Vom ersten Moment an hat uns dieses wunderschöne alte Häuschen mit seinem naturbelassenem Kräuter-und Gemüsegarten am Berghang fasziniert, und wir fühlten uns sofort so wohl, dass wir noch viel länger hätten bleiben wollen: Der Duft, die Ruhe, der herrliche weite Ausblick auf die Tasman See mit Kapiti Island, die Sonnenuntergänge… Tink ist dabei, sich hier einen Selbstversorgertraum zu verwirklichen und macht diesen Ort schon jetzt,gemeinsam mit Adam, zu etwas ganz Besonderem! Der großzügige Gästetrakt ist urgemütlich und sehr stilvoll eingerichtet. Man kann sich dort ungestört auf der schönen Terrasse aufhalten und bei einem Glas Wein den Sonnenuntergang genießen oder aber man gesellt sich zu Adam und Tink, wo man in der großen gemütlichen Wohnküche nicht nur herrlich kochen kann, sondern auch sehr interessante und inspirierende Gespräche mit ihnen führen kann. Tinks Kenntnis rund um eine gesunde, biologische Ernährung lässt sie auch ihren Gästen zukommen und verwöhnt sie mit einem gesunden und sehr leckeren Frühstück!! Einer unserer schönsten Air B’n B Aufenthalte mit ganz wunderbaren Gastgebern, sehr empfehlenswert!!
I (Tink) have been a bit slack about posting here, having been (she says sighing) distracted by Facebook, but one of my resolutions for 2017 is to spend more time on this blog. With some regularity we have people tell us how much they love seeing what we’re doing at Peka Peka so my intention is to post here more often. Warts and all.
January 7 ~ We’ve just waved farewell to our second Airbnb guests and so far, opening our house on Peka Peka hill to strangers, has been a lovely experience. We put the room up on Airbnb the weekend before the Kaikoura earthquake and had been feeling a bit glum because of the total lack of response over the last couple of months. Then last week, in the middle of celebrating our first wedding anniversary with friends, we received two booking requests – the first, from a lovely young couple from Brussels who stayed with us for just one night on their way to the South Island and the second from a German mum and her 16 year old (NZ exchange student) daughter who stayed with us for three nights. Adam and I shared meals and good conversations with both sets of guests and while this might sound a little bit Hallmark, I honestly feel that my life is richer for both meetings. I’m well aware that we’ve only hosted four people and that luck might have a great deal to do with the people we’ve hosted, but so far so good.
We’re growing Mountain Pawpaw (Vasconcellea pubescens) at Peka Peka and while the fruit are still little, the fragrance of the many tiny green flowers is glorious. We have our fingers crossed that these gems will ripen into 10-12cm fruit laden with papain (digestive enzymes) and tasting of pineapple and pawpaw.
Speaking of glorious fragrance, the mighty San Pedro is still flowering. While blooming for just a few days, they smell of feijoa and frangipani. One of my enduring memories of Peka Peka is being tucked up inside during a howling February southerly and the dissonance of San Pedro’s tropical fragrance pervading a cold house. I’d picked all the flowers as they don’t do well in the rain.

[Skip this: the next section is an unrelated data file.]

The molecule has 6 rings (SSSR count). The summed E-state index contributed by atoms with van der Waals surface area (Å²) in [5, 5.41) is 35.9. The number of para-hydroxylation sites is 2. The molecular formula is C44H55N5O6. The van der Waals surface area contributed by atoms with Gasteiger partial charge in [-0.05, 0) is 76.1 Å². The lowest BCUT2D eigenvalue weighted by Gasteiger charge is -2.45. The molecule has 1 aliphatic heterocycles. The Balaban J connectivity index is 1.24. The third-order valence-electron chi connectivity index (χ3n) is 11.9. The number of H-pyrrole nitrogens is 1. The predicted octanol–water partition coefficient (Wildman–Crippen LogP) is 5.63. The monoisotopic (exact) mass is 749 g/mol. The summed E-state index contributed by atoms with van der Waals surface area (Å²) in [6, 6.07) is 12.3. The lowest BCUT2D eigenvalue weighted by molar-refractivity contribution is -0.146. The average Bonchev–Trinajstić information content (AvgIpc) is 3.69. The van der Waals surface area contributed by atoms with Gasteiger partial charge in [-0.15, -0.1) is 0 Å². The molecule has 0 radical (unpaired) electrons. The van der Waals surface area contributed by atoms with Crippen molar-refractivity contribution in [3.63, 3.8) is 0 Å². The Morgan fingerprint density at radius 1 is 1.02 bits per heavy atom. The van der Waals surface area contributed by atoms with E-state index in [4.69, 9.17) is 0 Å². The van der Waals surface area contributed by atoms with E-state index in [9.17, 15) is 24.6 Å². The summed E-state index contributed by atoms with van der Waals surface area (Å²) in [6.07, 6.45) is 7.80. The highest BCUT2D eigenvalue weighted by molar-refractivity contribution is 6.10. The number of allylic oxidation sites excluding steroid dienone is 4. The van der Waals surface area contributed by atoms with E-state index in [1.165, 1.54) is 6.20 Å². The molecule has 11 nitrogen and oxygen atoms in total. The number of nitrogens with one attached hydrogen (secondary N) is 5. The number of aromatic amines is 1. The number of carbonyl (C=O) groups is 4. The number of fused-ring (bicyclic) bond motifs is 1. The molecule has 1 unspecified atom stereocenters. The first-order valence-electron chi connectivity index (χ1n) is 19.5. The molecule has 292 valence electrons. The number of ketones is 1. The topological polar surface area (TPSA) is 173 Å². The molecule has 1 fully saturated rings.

So, now I know why it pays to wait until figs are properly ripe. If you imagine the taste of dried fig but with more caramel and utterly succulent, then you’re getting close. I’m not doing it justice. D.H. Lawrence does an infinitely better job with this poem.
The proper way to eat a fig, in society,
Is to split it in four, holding it by the stump,
And open it, so that it is a glittering, rosy, moist, honied, heavy-petalled four-petalled flower.
Then you throw away the skin
Which is just like a four-sepalled calyx,
After you have taken off the blossom, with your lips.
But the vulgar way
Is just to put your mouth to the crack, and take out the flesh in one bite.
A breakfast not so much of champions, but growers. At least we’re learning to grow.
The fig possibly could have been even MORE delicious if I’d left it on the tree for a few more days… But I just. Couldn’t. Wait. I rationalised my decision to pick it on the basis that the birds might get it (although fortunately, touch wood, they’ve shown no sign of getting at this particular tree) or that it might fall of the tree and get smushed. So, in all it’s luscious sweetness, we ate it.
Postscript. Lunch. A single ugly strawberry, foraged by Adam. First one we’ve managed to get before the birds (who are most definitely enjoying the strawberries), he says it tastes like his grandfathers strawberries in California.
Yesterday we found a baby Blackbird which had fallen out of it’s nest onto the driveway. Sadly there was no sign of a nest or parents anxiously waiting nearby. Poor little fella. We have no idea how old it is or if this is a male or female bird so for now we’ve called it Old Friend Bird (OFB), because that’s what we hope he or she turns out to be. A wise old bird in the garden that survived a bit of a rough start and evaded our resident feline family members Claude and Andre.
After initially seeming very frail, but without obvious injury, OFB is chirpily in residence in a box on the piano. OFB requires feeding every half an hour from dawn to dusk and it seems there is a routine emerging. As soon as l appear overhead, it clambers up from a seated position and starts frantically opening its little mouth. However before I’ve had a chance to give any food, it rolls over and poops. I clean things up, continue feeding, stop feeding when the hungry-mouth closes and wait half an hour. Repeat. Repeat again. Repeat some more. Watch this space.
Then tomorrow, we have five little guinea fowl (keets) arriving from the wonderful Adrienne at Ammara Lodge. We’ve chosen guinea fowl because apparently they’re excellent at dealing with pests like cattle ticks and fleas. I’m hoping they’re not loud… much of the information online says they are LOUD, but Adam visited Adrienne’s guineas and chased them (by invitation) around the paddock without loud and frantic squawking resulting. So I have my fingers crossed. Again, watch this space.